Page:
John Ritenbaugh stresses that we must avoid distractions and keep our lives focused on God and His Holy Word. The prophetic messages in Revelation 2 and 3 are designed for the end times, shortly before the Tribulation and the Day of the Lord. All seven churches—with their unique attitudes—will be extant contemporaneously at the end time. If a message ("he who overcomes," "I know your works") is repeated seven times in two chapters, God must want us to understand these concerns. Nothing is more important than repentance and overcoming, producing mature, committed, loyal disciples displaying exemplary conduct and good works, avoiding the distractions of Satan (Ephesians 6:12) and the allurements of this world (I John 2:15).
In this Passover message, John Ritenbaugh observes that the world's religions are in abject bondage to falsehood because they do not observe the Passover. Freedom comes to God's called out ones incrementally from continuing on the way- the relationship between God and us. It is this relationship which is the most important thing Christ has died for. We need to be sobered at the awesomeness of the cost to set us free from sin- how far Christ was willing to be pushed. Immense have been the preparations for our ransom- involving billions of years (Hebrews 11:3, I Corinthians 10:11) and the death of our Savior. Because we have been purchased, we have an obligation to our Purchaser.
John Ritenbaugh asserts that nothing is more important than the truth or the seeking after the truth. If we are going to be searching for truth, we should not be seeking it in the philosophies of men (a syncretic system of beliefs having its source in Babylon, a combination of human reason aided by demonic spirits and astrological prognostication - the weak and beggarly elements referred to by the apostle Paul in Galatians 4:9) but rather in the fullness of truth found in Christ with God's revelation as the final arbiter. There must be a continuous searching for more truth with the seeking of the kingdom of God as the highest priority to the end that we grow to full spiritual maturity.
John Ritenbaugh continues to examine the details of the vine and branch analogy concluding that Jesus presents Himself as the true or genuine Vine, as contrasted to the unfaithful or degenerate vine (ancient Israel). As the church (the Israel of God) is obligated to remain organically attached to Christ (the True Vine), there is no such thing as an "independent Christian." Conversion involves a continuous reciprocal process in which God displays His love to us and we respond reciprocally to Him. Continuing in His Love by giving ourselves back to Him is our part of this mutual reciprocal process. Conforming to God's purpose will inevitably bring friction and persecution from the world and often from our own physical family. Throughout history, five false charges have been made against Christians claiming they were: (1) insurrectionists, (2) cannibals, (3) having flagrant immorality, (4) arsonists or incendiaries, and (5) dividing or separating families. God's Holy Spirit gives us understanding by piecing things together from the scripture, convicting us and allowing us to go through life's experiences through the prism of scriptural truths.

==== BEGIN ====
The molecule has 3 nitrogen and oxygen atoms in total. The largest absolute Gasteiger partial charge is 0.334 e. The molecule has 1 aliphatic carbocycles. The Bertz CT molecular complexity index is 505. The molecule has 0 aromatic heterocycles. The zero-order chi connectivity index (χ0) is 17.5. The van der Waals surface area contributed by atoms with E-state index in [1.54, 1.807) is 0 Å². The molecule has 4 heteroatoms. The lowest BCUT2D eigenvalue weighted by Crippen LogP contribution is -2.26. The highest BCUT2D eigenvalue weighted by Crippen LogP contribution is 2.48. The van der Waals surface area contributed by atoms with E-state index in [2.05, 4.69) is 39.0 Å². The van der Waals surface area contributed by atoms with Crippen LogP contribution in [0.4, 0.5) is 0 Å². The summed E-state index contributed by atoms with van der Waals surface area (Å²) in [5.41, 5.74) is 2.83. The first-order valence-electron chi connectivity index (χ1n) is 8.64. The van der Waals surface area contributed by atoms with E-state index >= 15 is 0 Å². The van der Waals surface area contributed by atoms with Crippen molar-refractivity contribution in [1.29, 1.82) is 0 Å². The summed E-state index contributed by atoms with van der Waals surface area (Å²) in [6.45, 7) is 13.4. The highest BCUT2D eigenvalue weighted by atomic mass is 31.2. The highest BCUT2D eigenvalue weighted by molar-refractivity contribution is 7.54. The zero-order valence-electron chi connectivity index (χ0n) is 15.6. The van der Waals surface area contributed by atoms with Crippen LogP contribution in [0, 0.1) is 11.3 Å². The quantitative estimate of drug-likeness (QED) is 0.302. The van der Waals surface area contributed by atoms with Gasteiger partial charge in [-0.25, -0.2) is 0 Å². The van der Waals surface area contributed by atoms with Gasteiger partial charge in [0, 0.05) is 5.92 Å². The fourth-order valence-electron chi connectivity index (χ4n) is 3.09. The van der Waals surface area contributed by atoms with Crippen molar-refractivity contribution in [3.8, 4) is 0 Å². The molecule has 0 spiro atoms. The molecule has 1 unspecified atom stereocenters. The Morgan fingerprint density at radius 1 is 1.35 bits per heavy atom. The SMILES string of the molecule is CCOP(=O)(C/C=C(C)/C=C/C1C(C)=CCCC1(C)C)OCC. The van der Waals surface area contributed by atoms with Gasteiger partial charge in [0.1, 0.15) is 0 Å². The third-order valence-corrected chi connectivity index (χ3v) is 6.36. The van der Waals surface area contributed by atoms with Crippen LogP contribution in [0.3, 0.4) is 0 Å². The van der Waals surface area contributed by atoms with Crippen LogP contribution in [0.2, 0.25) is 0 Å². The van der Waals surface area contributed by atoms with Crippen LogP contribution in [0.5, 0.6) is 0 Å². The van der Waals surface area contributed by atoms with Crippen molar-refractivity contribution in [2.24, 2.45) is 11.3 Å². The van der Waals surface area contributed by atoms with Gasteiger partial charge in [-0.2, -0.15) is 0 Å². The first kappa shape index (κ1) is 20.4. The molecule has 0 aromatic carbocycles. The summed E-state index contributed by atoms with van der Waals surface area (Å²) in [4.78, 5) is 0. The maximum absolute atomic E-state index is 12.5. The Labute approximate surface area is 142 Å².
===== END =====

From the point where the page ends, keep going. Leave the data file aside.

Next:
John Ritenbaugh, focusing upon the seed analogy of Jesus in John 12:24, emphasizes that sacrifice is absolutely necessary (the seed must give up its life) in order for quality fruit to be produced. Using this seed planting analogy, Jesus teaches that, as a seed must be planted, dying to itself in order to bear fruit, we similarly must sacrifice our lives- submitting our wills unconditionally to God's will in order to bear abundant fruit, attaining the abundant life we deeply crave. Conversely, if we try to placate the natural carnal lusts, we will not bear good fruit. After we die to sin in the waters of baptism, we no longer dedicate ourselves to satisfying our carnal drives, but instead to submit to God, who engineers the process of our spiritual growth into a new spiritual creation, children of light, reflecting the characteristics of our spiritual Parent. Keeping God's Commandments leads to spiritual insight and light, but breaking them leads to spiritual blindness and darkness. There is no neutrality in following God's Word. John 13:1-17 provides an unusual insight into the very mind of God, exemplified as a serving "footwashing" attitude, demonstrating servant leadership toward His creation, an attitude and behavior we are obligated to emulate. The essence of love is sacrifice.